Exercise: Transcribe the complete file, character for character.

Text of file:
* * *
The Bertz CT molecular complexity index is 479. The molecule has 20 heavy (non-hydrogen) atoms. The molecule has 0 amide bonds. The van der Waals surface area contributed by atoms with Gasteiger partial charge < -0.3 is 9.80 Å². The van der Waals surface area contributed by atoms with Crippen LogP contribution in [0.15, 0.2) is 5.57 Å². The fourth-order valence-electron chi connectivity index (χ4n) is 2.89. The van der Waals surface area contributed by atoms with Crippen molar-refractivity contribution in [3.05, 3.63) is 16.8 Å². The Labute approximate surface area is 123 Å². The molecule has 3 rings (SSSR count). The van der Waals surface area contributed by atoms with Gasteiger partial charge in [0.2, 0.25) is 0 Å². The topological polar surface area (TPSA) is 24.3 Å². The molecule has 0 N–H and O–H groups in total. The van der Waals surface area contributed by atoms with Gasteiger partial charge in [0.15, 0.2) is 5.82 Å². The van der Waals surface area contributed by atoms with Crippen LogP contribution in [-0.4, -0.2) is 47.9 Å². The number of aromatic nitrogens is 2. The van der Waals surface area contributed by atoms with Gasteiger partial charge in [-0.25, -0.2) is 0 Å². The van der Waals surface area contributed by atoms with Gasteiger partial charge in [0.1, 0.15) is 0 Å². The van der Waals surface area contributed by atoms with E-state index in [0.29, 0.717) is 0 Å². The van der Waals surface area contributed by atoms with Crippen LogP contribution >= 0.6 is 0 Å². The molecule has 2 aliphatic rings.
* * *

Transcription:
The Bertz CT molecular complexity index is 479. The molecule has 20 heavy (non-hydrogen) atoms. The molecule has 0 amide bonds. The van der Waals surface area contributed by atoms with Gasteiger partial charge < -0.3 is 9.80 Å². The van der Waals surface area contributed by atoms with Crippen LogP contribution in [0.15, 0.2) is 5.57 Å². The fourth-order valence-electron chi connectivity index (χ4n) is 2.89. The van der Waals surface area contributed by atoms with Crippen molar-refractivity contribution in [3.05, 3.63) is 16.8 Å². The Labute approximate surface area is 123 Å². The molecule has 3 rings (SSSR count). The van der Waals surface area contributed by atoms with Gasteiger partial charge in [0.2, 0.25) is 0 Å². The topological polar surface area (TPSA) is 24.3 Å². The molecule has 0 N–H and O–H groups in total. The van der Waals surface area contributed by atoms with Gasteiger partial charge in [0.15, 0.2) is 5.82 Å². The van der Waals surface area contributed by atoms with Crippen LogP contribution in [-0.4, -0.2) is 47.9 Å². The number of aromatic nitrogens is 2. The van der Waals surface area contributed by atoms with Gasteiger partial charge in [-0.25, -0.2) is 0 Å². The van der Waals surface area contributed by atoms with Gasteiger partial charge in [0.1, 0.15) is 0 Å². The van der Waals surface area contributed by atoms with E-state index in [0.29, 0.717) is 0 Å². The van der Waals surface area contributed by atoms with Crippen LogP contribution >= 0.6 is 0 Å². The molecule has 2 aliphatic rings.